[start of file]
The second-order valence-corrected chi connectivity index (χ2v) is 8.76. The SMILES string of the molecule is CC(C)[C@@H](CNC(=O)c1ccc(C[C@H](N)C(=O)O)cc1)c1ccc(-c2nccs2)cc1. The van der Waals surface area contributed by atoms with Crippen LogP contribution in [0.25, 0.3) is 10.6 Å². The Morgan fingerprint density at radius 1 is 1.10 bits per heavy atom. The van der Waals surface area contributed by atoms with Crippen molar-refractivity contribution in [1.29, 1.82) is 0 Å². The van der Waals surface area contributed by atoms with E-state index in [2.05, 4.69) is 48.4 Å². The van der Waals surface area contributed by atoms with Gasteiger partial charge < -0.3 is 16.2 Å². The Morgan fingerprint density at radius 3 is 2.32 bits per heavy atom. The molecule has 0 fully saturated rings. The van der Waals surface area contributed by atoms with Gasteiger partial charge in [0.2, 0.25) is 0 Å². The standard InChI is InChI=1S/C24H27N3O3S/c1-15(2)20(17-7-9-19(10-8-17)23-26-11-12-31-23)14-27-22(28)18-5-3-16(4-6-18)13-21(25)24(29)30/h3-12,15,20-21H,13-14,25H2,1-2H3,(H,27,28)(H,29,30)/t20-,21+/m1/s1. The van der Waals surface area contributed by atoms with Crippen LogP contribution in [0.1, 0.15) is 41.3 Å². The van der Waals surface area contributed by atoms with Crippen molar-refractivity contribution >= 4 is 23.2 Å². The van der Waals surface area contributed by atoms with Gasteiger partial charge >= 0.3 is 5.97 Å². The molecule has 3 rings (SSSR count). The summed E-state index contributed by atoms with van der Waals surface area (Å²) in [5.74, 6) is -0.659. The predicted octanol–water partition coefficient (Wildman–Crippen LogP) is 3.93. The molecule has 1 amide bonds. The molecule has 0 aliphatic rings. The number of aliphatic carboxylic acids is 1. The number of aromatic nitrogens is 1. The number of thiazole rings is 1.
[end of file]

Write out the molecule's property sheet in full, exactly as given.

The second-order valence-corrected chi connectivity index (χ2v) is 8.76. The SMILES string of the molecule is CC(C)[C@@H](CNC(=O)c1ccc(C[C@H](N)C(=O)O)cc1)c1ccc(-c2nccs2)cc1. The van der Waals surface area contributed by atoms with Crippen LogP contribution in [0.25, 0.3) is 10.6 Å². The Morgan fingerprint density at radius 1 is 1.10 bits per heavy atom. The van der Waals surface area contributed by atoms with Crippen molar-refractivity contribution in [1.29, 1.82) is 0 Å². The van der Waals surface area contributed by atoms with E-state index in [2.05, 4.69) is 48.4 Å². The van der Waals surface area contributed by atoms with Gasteiger partial charge < -0.3 is 16.2 Å². The Morgan fingerprint density at radius 3 is 2.32 bits per heavy atom. The molecule has 0 fully saturated rings. The van der Waals surface area contributed by atoms with Gasteiger partial charge in [0.2, 0.25) is 0 Å². The standard InChI is InChI=1S/C24H27N3O3S/c1-15(2)20(17-7-9-19(10-8-17)23-26-11-12-31-23)14-27-22(28)18-5-3-16(4-6-18)13-21(25)24(29)30/h3-12,15,20-21H,13-14,25H2,1-2H3,(H,27,28)(H,29,30)/t20-,21+/m1/s1. The van der Waals surface area contributed by atoms with Crippen LogP contribution in [0.1, 0.15) is 41.3 Å². The van der Waals surface area contributed by atoms with Crippen molar-refractivity contribution >= 4 is 23.2 Å². The van der Waals surface area contributed by atoms with Gasteiger partial charge >= 0.3 is 5.97 Å². The molecule has 3 rings (SSSR count). The summed E-state index contributed by atoms with van der Waals surface area (Å²) in [5.74, 6) is -0.659. The predicted octanol–water partition coefficient (Wildman–Crippen LogP) is 3.93. The molecule has 1 amide bonds. The molecule has 0 aliphatic rings. The number of aliphatic carboxylic acids is 1. The number of aromatic nitrogens is 1. The number of thiazole rings is 1.